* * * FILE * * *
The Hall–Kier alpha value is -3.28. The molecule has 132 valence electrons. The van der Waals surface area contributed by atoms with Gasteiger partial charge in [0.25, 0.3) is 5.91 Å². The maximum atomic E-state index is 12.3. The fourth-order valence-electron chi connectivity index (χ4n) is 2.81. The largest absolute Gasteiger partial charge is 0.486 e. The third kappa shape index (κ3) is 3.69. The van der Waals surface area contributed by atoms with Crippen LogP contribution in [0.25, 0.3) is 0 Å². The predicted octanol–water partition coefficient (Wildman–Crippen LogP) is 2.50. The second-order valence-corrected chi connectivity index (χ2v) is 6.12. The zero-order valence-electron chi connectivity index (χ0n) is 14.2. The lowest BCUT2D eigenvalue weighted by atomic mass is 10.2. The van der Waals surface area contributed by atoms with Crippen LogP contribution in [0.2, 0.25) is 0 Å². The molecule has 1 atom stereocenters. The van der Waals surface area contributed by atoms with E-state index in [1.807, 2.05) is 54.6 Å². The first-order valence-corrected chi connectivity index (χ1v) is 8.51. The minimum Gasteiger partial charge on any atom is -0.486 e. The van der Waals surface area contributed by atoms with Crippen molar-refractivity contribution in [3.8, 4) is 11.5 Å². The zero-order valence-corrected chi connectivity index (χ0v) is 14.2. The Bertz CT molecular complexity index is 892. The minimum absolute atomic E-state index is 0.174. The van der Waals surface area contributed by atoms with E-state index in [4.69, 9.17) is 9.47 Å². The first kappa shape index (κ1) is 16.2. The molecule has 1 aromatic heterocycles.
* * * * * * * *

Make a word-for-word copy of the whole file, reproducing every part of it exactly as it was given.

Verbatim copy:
The Hall–Kier alpha value is -3.28. The molecule has 132 valence electrons. The van der Waals surface area contributed by atoms with Gasteiger partial charge in [0.25, 0.3) is 5.91 Å². The maximum atomic E-state index is 12.3. The fourth-order valence-electron chi connectivity index (χ4n) is 2.81. The largest absolute Gasteiger partial charge is 0.486 e. The third kappa shape index (κ3) is 3.69. The van der Waals surface area contributed by atoms with Crippen LogP contribution in [0.25, 0.3) is 0 Å². The predicted octanol–water partition coefficient (Wildman–Crippen LogP) is 2.50. The second-order valence-corrected chi connectivity index (χ2v) is 6.12. The zero-order valence-electron chi connectivity index (χ0n) is 14.2. The lowest BCUT2D eigenvalue weighted by atomic mass is 10.2. The van der Waals surface area contributed by atoms with Crippen LogP contribution in [0.2, 0.25) is 0 Å². The molecule has 1 atom stereocenters. The van der Waals surface area contributed by atoms with E-state index in [1.807, 2.05) is 54.6 Å². The first-order valence-corrected chi connectivity index (χ1v) is 8.51. The minimum Gasteiger partial charge on any atom is -0.486 e. The van der Waals surface area contributed by atoms with Crippen molar-refractivity contribution in [3.8, 4) is 11.5 Å². The zero-order valence-corrected chi connectivity index (χ0v) is 14.2. The Bertz CT molecular complexity index is 892. The minimum absolute atomic E-state index is 0.174. The van der Waals surface area contributed by atoms with E-state index in [4.69, 9.17) is 9.47 Å². The first kappa shape index (κ1) is 16.2. The molecule has 1 aromatic heterocycles.